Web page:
The past is a foreign country

They did things differently there.
A scary chart from the US Energy Information Administration (via Ezra Klein):

The problem is, it’s rubbish, at least as far as renewables are concerned.

What they did was lazily take the past growth rate for all renewables (about 3%) and project it into the future. The past of renewables is dominated by hydropower, with limited growth potential. However, the category includes wind (compound growth rate 28% over 10 years) and solar PV (compound growth rate 35%). Don’t believe me? Check here.

Applying the EIA’s shoddy methods, I split the renewables into “hydro and geothermal” (growth rate 3%) and “wind and PV” (combined growth rate 29%), using data from the BP Statistical Review of World Energy 2011.   Projecting these historical rates I got this much more cheerful chart:

Spreadsheet with data and working here.

I don’t ask you to believe this armchair exercise. Wind energy for one may well tend to a constant-returns plateau as the technology matures; solar power will eventually run into land use conflicts; and above 20% or so penetration the need to balance all intermittent power sources becomes an increasingly expensive constraint. All such problems lie ten years ahead, but will no doubt become significant after that.

But it’s far less unrealistic than the EIA projection. This is based on the fallacy that there is a technology called “renewable energy”. There isn’t. Hydro, wind, solar, geothermal and biomass – and that’s leaving out solar thermal, OTEC, wave, tidal, and hot dry rock geothermal, which are so far invisible in the numbers – are far more different from each other than are oil, gas, and coal. Each technology will follow its own learning curve. You cannot sensibly aggregate them ex ante.

BTW, the fact that the prospects for affordable renewable energy supply are very good is not a reason for complacency. The amount of time we have to stop global warming shrinks as we (that is, those of us prepared to make the effort or listen to the qualified) understand more. There’s not much time left to close the coal mines and recycle the Hummers.

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Alert readers will notice my starting total for renewables is a lot lower than the EIA’s. I haven’t bothered to reconcile them as my demonstration works on BP’s lower numbers. Incidentally, my 29% combined growth rate for solar and wind is itself an underestimate for the reasons I describe: it’s dominated by the greater installed base of wind. Recent 5-year growth rates are higher for all renewables except hydro than the 15-year ones I used.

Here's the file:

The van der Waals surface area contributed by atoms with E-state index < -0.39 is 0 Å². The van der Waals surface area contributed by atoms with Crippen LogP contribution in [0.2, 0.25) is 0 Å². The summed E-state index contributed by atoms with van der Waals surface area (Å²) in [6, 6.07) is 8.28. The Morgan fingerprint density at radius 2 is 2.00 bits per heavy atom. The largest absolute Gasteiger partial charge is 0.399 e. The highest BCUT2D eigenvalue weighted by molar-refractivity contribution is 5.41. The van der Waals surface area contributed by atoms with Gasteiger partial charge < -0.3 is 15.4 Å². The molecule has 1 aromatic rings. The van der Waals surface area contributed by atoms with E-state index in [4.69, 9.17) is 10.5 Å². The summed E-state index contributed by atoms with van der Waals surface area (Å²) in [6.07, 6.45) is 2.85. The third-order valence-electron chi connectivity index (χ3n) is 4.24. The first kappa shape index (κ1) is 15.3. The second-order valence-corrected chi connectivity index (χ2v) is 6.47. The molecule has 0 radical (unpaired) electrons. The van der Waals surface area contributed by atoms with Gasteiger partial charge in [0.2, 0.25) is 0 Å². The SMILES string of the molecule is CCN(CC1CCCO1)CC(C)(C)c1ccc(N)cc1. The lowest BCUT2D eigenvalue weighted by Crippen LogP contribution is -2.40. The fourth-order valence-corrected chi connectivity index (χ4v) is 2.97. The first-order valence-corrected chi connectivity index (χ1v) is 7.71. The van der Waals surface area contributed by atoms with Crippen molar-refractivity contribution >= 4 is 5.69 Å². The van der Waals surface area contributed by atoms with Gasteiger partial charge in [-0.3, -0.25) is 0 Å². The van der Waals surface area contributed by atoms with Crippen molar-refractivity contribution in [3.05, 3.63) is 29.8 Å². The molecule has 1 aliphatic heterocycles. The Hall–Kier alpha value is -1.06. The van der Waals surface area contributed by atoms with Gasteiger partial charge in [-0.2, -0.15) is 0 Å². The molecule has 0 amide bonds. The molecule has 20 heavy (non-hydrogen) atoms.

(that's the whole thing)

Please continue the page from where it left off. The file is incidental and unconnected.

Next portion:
Comments

  1. Brett Bellmore says

    Isn’t there a little problem in there, that up until now, ‘renewable’ energy has been massively subsidized? Something we could only afford to do so long as it remained a minor part of the energy equation. Unless the ‘renewables’ magically become 5-6 times cheaper per 24 hour reliable KWH, your projected growth for them would bankrupt us before 2030.

    Furthermore, I believe I’ve read recently that the theoretical limit for the available amount of wind power is actually quite low compared to current energy usage. You’d actually be slowing down the wind enough to disrupt weather patterns before you displaced much of the grid’s requirements.

  2. says

    Brett: clutching at straws. The subsidies have been going down in Europe, correctly and predictably, since their purpose was as much to speed up the learning curve as to stand in for an optimal carbon tax. Where do you get “5/6″ times cheaper? EIA data here: onshore wind is now competitive with anything else on a levelized basis before subsidies, but counting an implicit $15 a ton carbon tax (a prudent scenario for an investor in a new fossil power station). Solar PV is twice the levelized cost but is improving faster.
    “I believe I’ve read recently that… you’d actually be slowing down the wind enough to disrupt weather patterns before you displaced much of the grid’s requirements.”
    Where? In the National Inquirer? Sure, you can get local effects. The authors of this study aren’t alarmed about the global ones, on the terawatt scale.

  3. Barry says

    “solar power will eventually run into land use conflicts; and above 20% or so penetration the need to balance all intermittent power sources becomes an increasingly expensive constraint. ”